Calecto implements the protocol for Ecto.DateTime structs. This means we can use the Calendar.NaiveDateTime.diff/2 function to compare Ecto.DateTime structs too.

> ecto_dt1 = {{2016, 1, 1}, {0, 0, 0}} |> Ecto.DateTime.from_erl
#Ecto.DateTime<2016-01-01 00:00:00>
> ecto_dt2 = {{2016, 1, 1}, {0, 10, 3}} |> Ecto.DateTime.from_erl
#Ecto.DateTime<2016-01-01 00:10:03>
> Calendar.NaiveDateTime.diff(ecto_dt1, ecto_dt2)
{:ok, -603, 0, :before}

The difference between the two structs is 603 seconds and 0 microseconds. You can pattern match on the fourth tuple element to get :before :after or :same_time. Alternatively if you do not want to know how big the difference is, but just want to know if the first datetime is before the second one or not, there is a function for that:

> Calendar.NaiveDateTime.before?(ecto_dt1, ecto_dt2)
> ecto_dt1 |> Calendar.NaiveDateTime.after?(ecto_dt2)

And as with the Date module you can also use Ecto.DateTimes in the other functions in the NaiveDateTime module:

# Add 10 seconds
> ecto_dt1 |> Calendar.NaiveDateTime.add(10)
{:ok, %Calendar.NaiveDateTime{day: 1, hour: 0, min: 0, month: 1, sec: 10, usec: 0, year: 2016}}
# Subtract 3600 seconds
> ecto_dt1 |> Calendar.NaiveDateTime.subtract!(3600)
%Calendar.NaiveDateTime{day: 31, hour: 23, min: 0, month: 12, sec: 0, usec: 0, year: 2015}
# Format as ISO 8601 basic
> ecto_dt1 |> Calendar.NaiveDateTime.Format.iso8601_basic

Comparing just the date part of a datetime

Because Ecto.Datetime contains a date - the ContainsDate protocol is also implemented for Ecto.Datetime. As with a simple date we can also use the functions in the Calendar.Date module with an Ecto.DateTime as an argument.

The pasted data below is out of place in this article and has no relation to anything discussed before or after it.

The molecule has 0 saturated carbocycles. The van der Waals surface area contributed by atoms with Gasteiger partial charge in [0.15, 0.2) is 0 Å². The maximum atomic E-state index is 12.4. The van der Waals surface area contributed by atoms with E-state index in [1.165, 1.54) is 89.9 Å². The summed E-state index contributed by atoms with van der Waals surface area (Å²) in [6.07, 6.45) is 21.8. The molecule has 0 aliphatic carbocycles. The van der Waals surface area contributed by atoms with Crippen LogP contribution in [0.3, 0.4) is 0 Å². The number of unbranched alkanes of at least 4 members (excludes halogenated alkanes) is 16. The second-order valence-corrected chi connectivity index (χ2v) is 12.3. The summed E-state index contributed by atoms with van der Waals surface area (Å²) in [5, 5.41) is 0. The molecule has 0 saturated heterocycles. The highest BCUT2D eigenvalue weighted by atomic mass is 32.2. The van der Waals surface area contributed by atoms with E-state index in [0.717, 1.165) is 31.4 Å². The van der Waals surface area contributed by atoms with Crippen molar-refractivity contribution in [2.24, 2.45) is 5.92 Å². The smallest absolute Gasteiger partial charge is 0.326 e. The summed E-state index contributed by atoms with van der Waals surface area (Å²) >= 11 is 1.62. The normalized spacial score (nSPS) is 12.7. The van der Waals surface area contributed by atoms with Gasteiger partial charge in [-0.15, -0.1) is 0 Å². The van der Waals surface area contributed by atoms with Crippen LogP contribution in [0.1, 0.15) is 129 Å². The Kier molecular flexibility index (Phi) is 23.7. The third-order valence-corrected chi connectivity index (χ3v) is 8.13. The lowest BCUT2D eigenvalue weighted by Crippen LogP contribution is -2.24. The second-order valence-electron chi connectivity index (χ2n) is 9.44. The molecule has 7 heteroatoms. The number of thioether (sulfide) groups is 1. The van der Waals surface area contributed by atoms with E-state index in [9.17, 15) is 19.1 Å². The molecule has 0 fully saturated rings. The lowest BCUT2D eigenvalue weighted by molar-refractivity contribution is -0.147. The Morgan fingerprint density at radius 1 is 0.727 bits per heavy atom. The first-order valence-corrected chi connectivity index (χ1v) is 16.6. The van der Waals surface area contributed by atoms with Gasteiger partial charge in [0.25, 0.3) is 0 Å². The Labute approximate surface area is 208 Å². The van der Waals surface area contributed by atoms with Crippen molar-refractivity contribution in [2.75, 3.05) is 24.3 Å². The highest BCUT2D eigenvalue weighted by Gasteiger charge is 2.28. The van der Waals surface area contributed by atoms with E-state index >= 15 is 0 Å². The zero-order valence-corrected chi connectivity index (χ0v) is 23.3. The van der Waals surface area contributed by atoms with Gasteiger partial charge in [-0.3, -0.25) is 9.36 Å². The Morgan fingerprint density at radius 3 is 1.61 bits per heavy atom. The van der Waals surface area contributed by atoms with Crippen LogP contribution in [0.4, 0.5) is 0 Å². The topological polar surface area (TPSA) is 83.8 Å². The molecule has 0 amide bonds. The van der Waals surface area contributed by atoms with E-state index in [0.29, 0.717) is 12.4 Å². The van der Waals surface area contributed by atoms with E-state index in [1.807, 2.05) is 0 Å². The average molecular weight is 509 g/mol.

What if you have two datetimes and you want to know if they are on the same date - not if they are on the exact same time, just if they are on the same date. There is not a special function for that made for date-times. Instead we can simply use the same function as before: Date.diff/2. When passing datetimes, the protocols simply discards the time and just uses the date part of the date-time:

> Calendar.Date.diff(ecto_dt1, ecto_dt2)
> Calendar.Date.same_date?(ecto_dt1, ecto_dt2)
> ecto_dt1 |> Calendar.Date.day_of_week_name
> ecto_dt1 |> Calendar.Date.week_number
{2015, 53}

How to get all of this goodness

Just add Calendar (and Calecto if you use Ecto) to your mix file. Then you can start using the features of Calendar without changing anything else in your existing code.

The whole way

So far we have seen how the protocols effortlessly allow using date and time types from Ecto with Calendar modules.

If you go a bit further and use Calecto types e.g. Calecto.DateTimeUTC instead of Ecto.DateTime, you get more functionality, convenience and protection from bugs.


With Elixir protocols it is possible to build functionality once in one library and then use it with data from other libraries without changing a single line of code in either! All you have to do is implement the necessary protocols. In this example those libraries are Calendar and Ecto. And Calecto provides the protocol implementation.

Even within one library the protocols provide a clean way of making one function usable with different data-types.